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US Senate in Congress passes budget bill, clearing way for President Donald Trump’s tax overhaul

Senate Minority Leader Charles Schumer (R) and Senator Elizabeth Warren to speak about a newly released report that says President Trump’s cabinet will greatly profit from the GOP tax proposal, on Capitol Hill October 18, 2017 in Washington, DC. (AFP photo)

The US Senate in Congress has narrowly passed a federal budget for 2018, the first step toward a controversial tax overhaul proposed by President that critics say benefits the wealthy.
The Republican measure, which passed along party lines on Thursday, is a largely symbolic gesture. However, the legislation includes special instructions that allows Trump’s party to pass tax reforms with a simple majority vote.
All Democrats and only Republican– Senator Rand Paul of Kentucky– voted against.
The US House of Representatives, which is the lower chamber in Congress, will hold a vote on the measure next week.
“With this budget, we’re on a path to delivering much needed relief to American individuals and families who have borne the burdens of an unfair tax code for entirely too long,” Senate Majority Leader Mitch McConnell said immediately following the 51-49 vote.
Trump hailed the vote as “an important step in advancing the administration’s pro-growth and pro-jobs legislative agenda,” saying it “creates a pathway to unleash the potential of the American economy through tax reform and tax cuts.”
Trump took office in January arguing that tax reform will further boost the economy and benefit ordinary Americans.
The plan would lower the top individual tax rate, paid by high-earning American individuals, to 35 percent from 39.6 percent. It would also lower the top corporate income tax rate to 20 percent from the current 35 percent.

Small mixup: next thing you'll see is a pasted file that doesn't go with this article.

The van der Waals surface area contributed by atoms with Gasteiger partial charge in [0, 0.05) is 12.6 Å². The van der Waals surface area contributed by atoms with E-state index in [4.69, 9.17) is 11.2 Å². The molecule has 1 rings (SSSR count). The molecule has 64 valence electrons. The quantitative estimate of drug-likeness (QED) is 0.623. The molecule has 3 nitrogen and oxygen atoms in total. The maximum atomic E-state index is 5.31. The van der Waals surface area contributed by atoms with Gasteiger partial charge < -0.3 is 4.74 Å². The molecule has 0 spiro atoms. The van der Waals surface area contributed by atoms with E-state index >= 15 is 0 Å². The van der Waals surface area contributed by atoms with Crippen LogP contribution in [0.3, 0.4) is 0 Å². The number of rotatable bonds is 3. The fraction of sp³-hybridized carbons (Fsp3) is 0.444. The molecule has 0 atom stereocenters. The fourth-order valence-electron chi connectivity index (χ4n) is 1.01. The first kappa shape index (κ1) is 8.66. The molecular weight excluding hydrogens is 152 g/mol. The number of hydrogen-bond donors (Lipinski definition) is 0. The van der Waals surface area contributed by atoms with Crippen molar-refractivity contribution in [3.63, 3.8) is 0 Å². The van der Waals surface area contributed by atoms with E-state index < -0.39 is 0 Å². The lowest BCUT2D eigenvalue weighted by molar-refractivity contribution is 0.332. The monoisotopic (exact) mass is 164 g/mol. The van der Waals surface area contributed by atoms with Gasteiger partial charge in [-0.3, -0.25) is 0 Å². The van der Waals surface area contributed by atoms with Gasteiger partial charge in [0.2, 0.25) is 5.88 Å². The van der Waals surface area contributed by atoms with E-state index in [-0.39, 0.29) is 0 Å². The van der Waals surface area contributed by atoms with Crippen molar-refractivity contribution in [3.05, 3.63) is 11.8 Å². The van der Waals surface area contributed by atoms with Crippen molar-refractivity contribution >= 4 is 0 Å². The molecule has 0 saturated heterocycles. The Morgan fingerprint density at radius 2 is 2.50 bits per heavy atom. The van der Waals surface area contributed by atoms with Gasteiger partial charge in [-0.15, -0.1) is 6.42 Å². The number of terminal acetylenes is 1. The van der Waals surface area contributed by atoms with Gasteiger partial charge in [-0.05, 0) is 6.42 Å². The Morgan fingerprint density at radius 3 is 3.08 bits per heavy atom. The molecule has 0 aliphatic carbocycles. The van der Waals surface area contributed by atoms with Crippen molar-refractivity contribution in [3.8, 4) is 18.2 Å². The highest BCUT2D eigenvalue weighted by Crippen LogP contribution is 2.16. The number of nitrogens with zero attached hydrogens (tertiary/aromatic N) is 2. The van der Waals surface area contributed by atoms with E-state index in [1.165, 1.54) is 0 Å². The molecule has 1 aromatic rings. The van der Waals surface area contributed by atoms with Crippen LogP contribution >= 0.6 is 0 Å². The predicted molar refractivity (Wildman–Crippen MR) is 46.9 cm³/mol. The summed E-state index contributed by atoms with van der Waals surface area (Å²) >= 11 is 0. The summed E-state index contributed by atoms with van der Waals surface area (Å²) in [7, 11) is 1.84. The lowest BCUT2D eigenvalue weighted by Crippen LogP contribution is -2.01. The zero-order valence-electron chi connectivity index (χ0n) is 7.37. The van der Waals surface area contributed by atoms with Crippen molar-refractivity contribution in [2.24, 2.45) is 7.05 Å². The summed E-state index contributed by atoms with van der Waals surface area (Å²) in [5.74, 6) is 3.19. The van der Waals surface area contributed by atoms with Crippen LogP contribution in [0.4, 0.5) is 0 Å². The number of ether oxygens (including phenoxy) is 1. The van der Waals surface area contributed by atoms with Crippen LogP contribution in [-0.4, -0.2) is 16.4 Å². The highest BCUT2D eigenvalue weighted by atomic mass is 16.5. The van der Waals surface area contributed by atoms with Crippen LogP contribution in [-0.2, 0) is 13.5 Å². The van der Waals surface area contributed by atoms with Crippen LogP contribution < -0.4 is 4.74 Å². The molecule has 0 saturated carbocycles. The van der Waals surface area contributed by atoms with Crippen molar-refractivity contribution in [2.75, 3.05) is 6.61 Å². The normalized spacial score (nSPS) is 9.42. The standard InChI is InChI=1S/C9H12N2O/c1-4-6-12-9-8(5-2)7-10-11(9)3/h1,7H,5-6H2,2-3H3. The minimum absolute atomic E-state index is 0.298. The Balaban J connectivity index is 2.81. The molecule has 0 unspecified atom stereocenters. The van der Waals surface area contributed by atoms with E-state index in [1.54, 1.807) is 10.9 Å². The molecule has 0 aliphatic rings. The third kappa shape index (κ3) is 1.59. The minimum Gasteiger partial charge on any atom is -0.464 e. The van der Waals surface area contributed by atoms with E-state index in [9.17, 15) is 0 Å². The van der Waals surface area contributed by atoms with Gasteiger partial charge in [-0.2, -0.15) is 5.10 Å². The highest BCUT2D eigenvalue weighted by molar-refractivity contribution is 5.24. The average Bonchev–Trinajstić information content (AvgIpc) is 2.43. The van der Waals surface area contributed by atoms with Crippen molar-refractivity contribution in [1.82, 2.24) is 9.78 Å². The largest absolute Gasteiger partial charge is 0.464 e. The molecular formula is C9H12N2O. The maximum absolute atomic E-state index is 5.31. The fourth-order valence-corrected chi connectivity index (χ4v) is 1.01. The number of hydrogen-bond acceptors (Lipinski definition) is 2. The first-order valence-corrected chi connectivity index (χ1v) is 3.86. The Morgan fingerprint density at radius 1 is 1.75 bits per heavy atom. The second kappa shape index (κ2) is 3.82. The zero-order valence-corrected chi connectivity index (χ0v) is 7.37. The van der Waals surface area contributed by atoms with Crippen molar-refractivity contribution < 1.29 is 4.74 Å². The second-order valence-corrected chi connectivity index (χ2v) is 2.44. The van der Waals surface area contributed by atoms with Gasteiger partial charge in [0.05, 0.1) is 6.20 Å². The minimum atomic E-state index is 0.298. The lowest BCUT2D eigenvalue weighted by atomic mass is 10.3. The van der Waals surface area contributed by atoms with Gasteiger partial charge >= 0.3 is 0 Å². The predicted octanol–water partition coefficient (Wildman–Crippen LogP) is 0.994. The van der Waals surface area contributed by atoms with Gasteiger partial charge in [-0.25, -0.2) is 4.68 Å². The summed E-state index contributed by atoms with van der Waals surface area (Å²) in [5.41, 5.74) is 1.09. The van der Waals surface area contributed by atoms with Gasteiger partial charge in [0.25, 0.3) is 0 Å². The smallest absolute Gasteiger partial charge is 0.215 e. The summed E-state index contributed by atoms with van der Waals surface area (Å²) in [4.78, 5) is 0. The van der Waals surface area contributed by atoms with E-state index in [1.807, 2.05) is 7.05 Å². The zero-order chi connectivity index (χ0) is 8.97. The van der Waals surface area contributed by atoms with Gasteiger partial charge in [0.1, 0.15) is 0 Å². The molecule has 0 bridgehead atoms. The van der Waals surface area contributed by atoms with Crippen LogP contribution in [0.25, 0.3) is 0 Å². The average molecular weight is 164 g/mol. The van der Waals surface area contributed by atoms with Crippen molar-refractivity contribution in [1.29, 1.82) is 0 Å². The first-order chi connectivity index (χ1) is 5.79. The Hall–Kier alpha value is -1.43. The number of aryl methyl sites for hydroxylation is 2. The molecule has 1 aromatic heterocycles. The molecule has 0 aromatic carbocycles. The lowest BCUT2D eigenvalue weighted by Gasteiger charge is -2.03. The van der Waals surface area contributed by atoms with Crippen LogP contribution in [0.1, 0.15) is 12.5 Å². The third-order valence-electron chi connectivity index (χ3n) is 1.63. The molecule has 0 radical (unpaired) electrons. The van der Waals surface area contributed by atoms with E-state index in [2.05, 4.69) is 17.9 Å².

The broad-based US tax cuts proposed the Trump administration would mostly benefit the very wealthy while lowering government revenues by $2.4 trillion over 10 years, according to a recent analysis.
The top one percent of US earners will see their after-tax incomes rise 8.5 percent next year, while 95 percent of lower income Americans will see a gain of just 0.5-1.2 percent, according to a report released last month by the Tax Policy Center, a nonpartisan think tank based in Washington DC.
The proposed tax cuts would also reduce federal government revenues by $2.4 trillion over the next decade and then by $3.2 trillion over the decade after that, according to the study.
Republican lawmakers say the proposed tax cuts will more than cover the huge shortfall by spurring economic growth, which would lead to future tax revenues.
Democrats have strongly denounced the tax cuts as a $1.5 trillion giveaway to the rich, and said the budget framework would cut deep into federal health programs for the elderly, the poor and the disabled, while dramatically slashing funds for education, transportation and infrastructure.